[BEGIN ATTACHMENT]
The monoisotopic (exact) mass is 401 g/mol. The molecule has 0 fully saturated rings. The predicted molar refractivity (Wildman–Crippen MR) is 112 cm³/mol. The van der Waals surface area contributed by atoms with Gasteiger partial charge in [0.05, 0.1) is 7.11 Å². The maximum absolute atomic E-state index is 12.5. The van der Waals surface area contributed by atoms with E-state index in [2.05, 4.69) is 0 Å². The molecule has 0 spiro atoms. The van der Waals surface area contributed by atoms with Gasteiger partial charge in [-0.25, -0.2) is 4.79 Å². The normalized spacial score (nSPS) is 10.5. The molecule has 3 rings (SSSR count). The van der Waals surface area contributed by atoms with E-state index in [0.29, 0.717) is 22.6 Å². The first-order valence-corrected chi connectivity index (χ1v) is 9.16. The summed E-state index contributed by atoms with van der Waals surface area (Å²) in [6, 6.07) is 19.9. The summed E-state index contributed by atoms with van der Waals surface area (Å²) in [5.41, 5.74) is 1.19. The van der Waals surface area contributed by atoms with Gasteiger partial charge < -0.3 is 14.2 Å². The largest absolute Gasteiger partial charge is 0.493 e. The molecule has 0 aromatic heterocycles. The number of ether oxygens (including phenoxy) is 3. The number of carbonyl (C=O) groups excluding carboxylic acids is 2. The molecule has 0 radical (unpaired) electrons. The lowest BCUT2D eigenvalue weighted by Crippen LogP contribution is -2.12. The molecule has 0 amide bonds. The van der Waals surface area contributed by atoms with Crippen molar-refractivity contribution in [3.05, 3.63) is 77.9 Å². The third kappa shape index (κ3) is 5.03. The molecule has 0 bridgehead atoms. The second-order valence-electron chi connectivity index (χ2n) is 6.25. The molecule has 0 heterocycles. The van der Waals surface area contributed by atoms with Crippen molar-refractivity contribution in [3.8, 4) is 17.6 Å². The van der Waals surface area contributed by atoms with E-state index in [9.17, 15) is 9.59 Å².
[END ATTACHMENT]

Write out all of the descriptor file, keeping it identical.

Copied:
The monoisotopic (exact) mass is 401 g/mol. The molecule has 0 fully saturated rings. The predicted molar refractivity (Wildman–Crippen MR) is 112 cm³/mol. The van der Waals surface area contributed by atoms with Gasteiger partial charge in [0.05, 0.1) is 7.11 Å². The maximum absolute atomic E-state index is 12.5. The van der Waals surface area contributed by atoms with E-state index in [2.05, 4.69) is 0 Å². The molecule has 0 spiro atoms. The van der Waals surface area contributed by atoms with Gasteiger partial charge in [-0.25, -0.2) is 4.79 Å². The normalized spacial score (nSPS) is 10.5. The molecule has 3 rings (SSSR count). The van der Waals surface area contributed by atoms with E-state index in [0.29, 0.717) is 22.6 Å². The first-order valence-corrected chi connectivity index (χ1v) is 9.16. The summed E-state index contributed by atoms with van der Waals surface area (Å²) in [6, 6.07) is 19.9. The summed E-state index contributed by atoms with van der Waals surface area (Å²) in [5.41, 5.74) is 1.19. The van der Waals surface area contributed by atoms with Gasteiger partial charge < -0.3 is 14.2 Å². The largest absolute Gasteiger partial charge is 0.493 e. The molecule has 0 aromatic heterocycles. The number of ether oxygens (including phenoxy) is 3. The number of carbonyl (C=O) groups excluding carboxylic acids is 2. The molecule has 0 radical (unpaired) electrons. The lowest BCUT2D eigenvalue weighted by Crippen LogP contribution is -2.12. The molecule has 0 amide bonds. The van der Waals surface area contributed by atoms with Crippen molar-refractivity contribution in [3.05, 3.63) is 77.9 Å². The third kappa shape index (κ3) is 5.03. The molecule has 0 bridgehead atoms. The second-order valence-electron chi connectivity index (χ2n) is 6.25. The molecule has 0 heterocycles. The van der Waals surface area contributed by atoms with Crippen molar-refractivity contribution in [3.8, 4) is 17.6 Å². The van der Waals surface area contributed by atoms with E-state index in [9.17, 15) is 9.59 Å².